Your simple problem with my article involves a claim that the article did not even make. Hence, it is nothing more than a red herring. One's view of the literal time-extent of the Millennium is a question that the article did not attempt to address, and a question that could be answered either way without falling into the errors that the article did point out. In fact, there are many non-Dispensationalists who believe either in a premillennial literal thousand years, or a postmillennial literal thousand years. It would be more profitable to engage in the arguments that the article positively laid out than to assume an unstated point and argue against that in lieu of dealing with the texts mentioned.

    If you do want to discuss Dispensational hermeneutics at large, I am willing to do so, but first I would direct you to my previous articles here, here, and here. If you would prefer to discuss hermeneutics of apocalyptic literature/different views of the nature of the thousand-year reign, I would direct you to this article.

    Blessings from the Savior,
    Nathan

    One passage you didn't mention that I find intriguingly (but not insurmountably, I suppose) difficult for the dispensational "two-g0spel" interp is Acts 8:12, where Philip speaks the good news about the kingdom of G0d to the Samaritans. Not only would the sudden introduction of millennial eschatology be rather odd in this context, it hardly seems likely that Philip would get such a welcome reception from /Samaritans/ when relating to them divine plans of a future reign of ethnic /Jews/. :)

    Andrew K.

    Nathan:

    Thanks for the links. Those articles look very good and I'll carefully read them today.

    Blessings
    Brian

    Thanks for the text, Andrew. You definitely have a good point.

    Brian,
    I look forward to hearing any comments you may have on any of those articles. I greatly appreciate your gracious response.

    Blessings in Him,
    Nathan

    Thank you for posting this article. I have only become aware of dispensationalism this past year and therefore I still have much to learn about it. I have a friend that follows dispensational teachings and from how she acts, if you do not believe in the teachings of a dispensational hermeneutic then you are not saved because you haven't received the true gospel/s. She has even ended a friendship with someone else that I know because they could not resolve the differences they have concerning this doctrine. I have tried to explain that Old Testamemt (OT) saints are saved by the same faith that New Testament (NT) saints are saved by today since she sees this as a soteriological issue. Others have also referred her to the verses in Romans that were mentioned in a previous post, etc. as a means to dissolve misconceptions involving the salvation of ethnic Israel and NT saints. One point that she always brings up, however, are passages where Paul says "according to my gospel" and points out that there must be more than one gospel in the NT or else why would Paul say such things? My friend uses this as a proof that Paul's gospel is different than the other gospels presented in the NT. I tried to explain that Paul's proclamation of "according to my gospel" is not an indication that his gospel is different from Matthew's, Mark's, Luke's & John's gospel but to differentiate the gospel of Christ from the other false gospels that were trying to infiltrate the early church. Gnosticism, for example, was a problematic teaching that Paul had to counter and to say "according to my gospel" is simply differentiating his gospel from that of gnosticism or any other gospel that is not the gospel of Christ, etc. Although she did not have anything to say in response to this, she has not accepted this explanation because she is still using the "according to my gospel" argument today.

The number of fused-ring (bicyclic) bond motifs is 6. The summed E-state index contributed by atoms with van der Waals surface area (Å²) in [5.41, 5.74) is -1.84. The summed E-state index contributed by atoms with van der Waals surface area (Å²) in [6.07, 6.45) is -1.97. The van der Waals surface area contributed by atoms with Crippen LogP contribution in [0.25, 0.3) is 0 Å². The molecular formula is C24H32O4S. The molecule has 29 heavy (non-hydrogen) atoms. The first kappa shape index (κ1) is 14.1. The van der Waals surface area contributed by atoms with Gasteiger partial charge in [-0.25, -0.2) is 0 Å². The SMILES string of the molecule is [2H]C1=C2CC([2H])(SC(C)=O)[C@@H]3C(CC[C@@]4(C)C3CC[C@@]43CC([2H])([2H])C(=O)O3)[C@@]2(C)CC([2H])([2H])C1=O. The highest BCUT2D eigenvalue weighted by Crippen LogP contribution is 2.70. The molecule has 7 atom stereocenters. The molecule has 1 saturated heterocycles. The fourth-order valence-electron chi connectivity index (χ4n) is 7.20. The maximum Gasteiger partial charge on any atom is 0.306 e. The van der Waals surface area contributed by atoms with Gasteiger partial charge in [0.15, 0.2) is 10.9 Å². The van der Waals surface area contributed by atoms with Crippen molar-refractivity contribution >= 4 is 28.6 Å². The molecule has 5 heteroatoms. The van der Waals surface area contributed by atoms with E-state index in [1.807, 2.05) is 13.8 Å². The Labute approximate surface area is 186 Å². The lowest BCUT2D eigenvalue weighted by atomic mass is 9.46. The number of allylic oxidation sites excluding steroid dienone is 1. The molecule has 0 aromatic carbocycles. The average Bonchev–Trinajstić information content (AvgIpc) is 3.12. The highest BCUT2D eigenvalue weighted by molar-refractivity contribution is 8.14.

I hope that this post is not inappropriate because it is not my intention to take the focus off of the article per se. I hope that my post places even more emphasis on this article because as can be seen by this post, this is a divisive issue. If we allow for it to happen, we can spend so much time arguing about dispensationalism that we neglect to declare the gospel so that lost men may be saved.

    My hope is for the true gospel of Christ to be proclaimed all throughout the world so that lost men may be saved to give Him glory according to His will that acts in accordance to His own council.


    May it all be for His glory,
    Wade

    This article is extremely interesting as I am at present studying with a group who believe in the double gospel theory. It is really odd or should I say foreign for me to even attempt to concieve of such a theory from the Word of God. I have found nothing thus far that is written that would substantiate this theory in the least? Galatians 2:7,8 were the verses used to suggest to me that Paul was talking about or acknowledging 2 seperate gospels? It would seem that a simple understanding of grammar would quickly refute the use of these verses from the 2 gospel theory but unfortunately it has not. I am interested in getting to the beginning of this belief but I think I see it within the bible itself! If you read the scriptures without an understanding of Greek or the english language then I can see, even though it is a stretch, the possible confusion. Further more the literal verses figurative argument is perplexing to me when explained by the dispensationalist. The literal belief of an earthly kingdom of 1,000 years is false for so many reasons but one really sticks out to me. In the book of 1 Samuel God explains to Samuel how the desire for an earthly king by the children of Israel was a rejection of him as their leader? God goes on to explain through Samuel to the Israelites that the earthly king would treat them most unlike he has...... if this is true then why would Jesus come back to this earth to sit on a human throne? He is reigning right now according to the aforementioned scriptures so what would be the fulfillment of prophecy that would include the literal thousand year reign on earth? And the number 1,000 has been used before in the bible. It's in the Old Testament and it is figurative there also.